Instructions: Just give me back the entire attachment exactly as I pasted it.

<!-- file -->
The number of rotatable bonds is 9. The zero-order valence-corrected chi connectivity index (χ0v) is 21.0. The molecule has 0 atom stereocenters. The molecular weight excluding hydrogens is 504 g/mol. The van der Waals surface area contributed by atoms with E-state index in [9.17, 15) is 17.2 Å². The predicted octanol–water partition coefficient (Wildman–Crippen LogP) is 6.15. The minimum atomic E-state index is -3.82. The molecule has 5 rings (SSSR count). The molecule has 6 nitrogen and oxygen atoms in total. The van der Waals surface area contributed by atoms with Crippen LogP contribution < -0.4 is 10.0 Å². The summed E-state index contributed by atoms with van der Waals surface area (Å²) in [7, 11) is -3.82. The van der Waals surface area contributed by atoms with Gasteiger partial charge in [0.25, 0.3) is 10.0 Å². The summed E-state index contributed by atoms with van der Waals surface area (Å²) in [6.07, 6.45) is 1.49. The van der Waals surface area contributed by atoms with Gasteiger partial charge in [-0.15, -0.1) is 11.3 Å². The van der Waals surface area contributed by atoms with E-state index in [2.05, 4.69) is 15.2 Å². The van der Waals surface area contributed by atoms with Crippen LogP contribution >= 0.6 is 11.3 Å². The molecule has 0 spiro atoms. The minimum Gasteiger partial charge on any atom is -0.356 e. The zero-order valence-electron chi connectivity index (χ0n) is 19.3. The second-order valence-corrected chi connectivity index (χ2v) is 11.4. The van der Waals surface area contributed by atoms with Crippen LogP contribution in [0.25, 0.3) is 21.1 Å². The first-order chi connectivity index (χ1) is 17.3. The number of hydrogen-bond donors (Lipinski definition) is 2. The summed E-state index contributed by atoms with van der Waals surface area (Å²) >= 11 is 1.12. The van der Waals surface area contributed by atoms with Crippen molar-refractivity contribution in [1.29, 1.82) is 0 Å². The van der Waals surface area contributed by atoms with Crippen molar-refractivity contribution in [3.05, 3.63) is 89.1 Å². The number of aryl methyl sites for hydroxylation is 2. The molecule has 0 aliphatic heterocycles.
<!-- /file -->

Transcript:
The number of rotatable bonds is 9. The zero-order valence-corrected chi connectivity index (χ0v) is 21.0. The molecule has 0 atom stereocenters. The molecular weight excluding hydrogens is 504 g/mol. The van der Waals surface area contributed by atoms with E-state index in [9.17, 15) is 17.2 Å². The predicted octanol–water partition coefficient (Wildman–Crippen LogP) is 6.15. The minimum atomic E-state index is -3.82. The molecule has 5 rings (SSSR count). The molecule has 6 nitrogen and oxygen atoms in total. The van der Waals surface area contributed by atoms with Crippen LogP contribution < -0.4 is 10.0 Å². The summed E-state index contributed by atoms with van der Waals surface area (Å²) in [7, 11) is -3.82. The van der Waals surface area contributed by atoms with Gasteiger partial charge in [0.25, 0.3) is 10.0 Å². The summed E-state index contributed by atoms with van der Waals surface area (Å²) in [6.07, 6.45) is 1.49. The van der Waals surface area contributed by atoms with Gasteiger partial charge in [-0.15, -0.1) is 11.3 Å². The van der Waals surface area contributed by atoms with E-state index in [2.05, 4.69) is 15.2 Å². The van der Waals surface area contributed by atoms with Crippen LogP contribution >= 0.6 is 11.3 Å². The molecule has 0 spiro atoms. The minimum Gasteiger partial charge on any atom is -0.356 e. The zero-order valence-electron chi connectivity index (χ0n) is 19.3. The second-order valence-corrected chi connectivity index (χ2v) is 11.4. The van der Waals surface area contributed by atoms with Crippen LogP contribution in [0.25, 0.3) is 21.1 Å². The first-order chi connectivity index (χ1) is 17.3. The number of hydrogen-bond donors (Lipinski definition) is 2. The summed E-state index contributed by atoms with van der Waals surface area (Å²) >= 11 is 1.12. The van der Waals surface area contributed by atoms with Crippen molar-refractivity contribution in [1.29, 1.82) is 0 Å². The van der Waals surface area contributed by atoms with Crippen molar-refractivity contribution in [3.05, 3.63) is 89.1 Å². The number of aryl methyl sites for hydroxylation is 2. The molecule has 0 aliphatic heterocycles.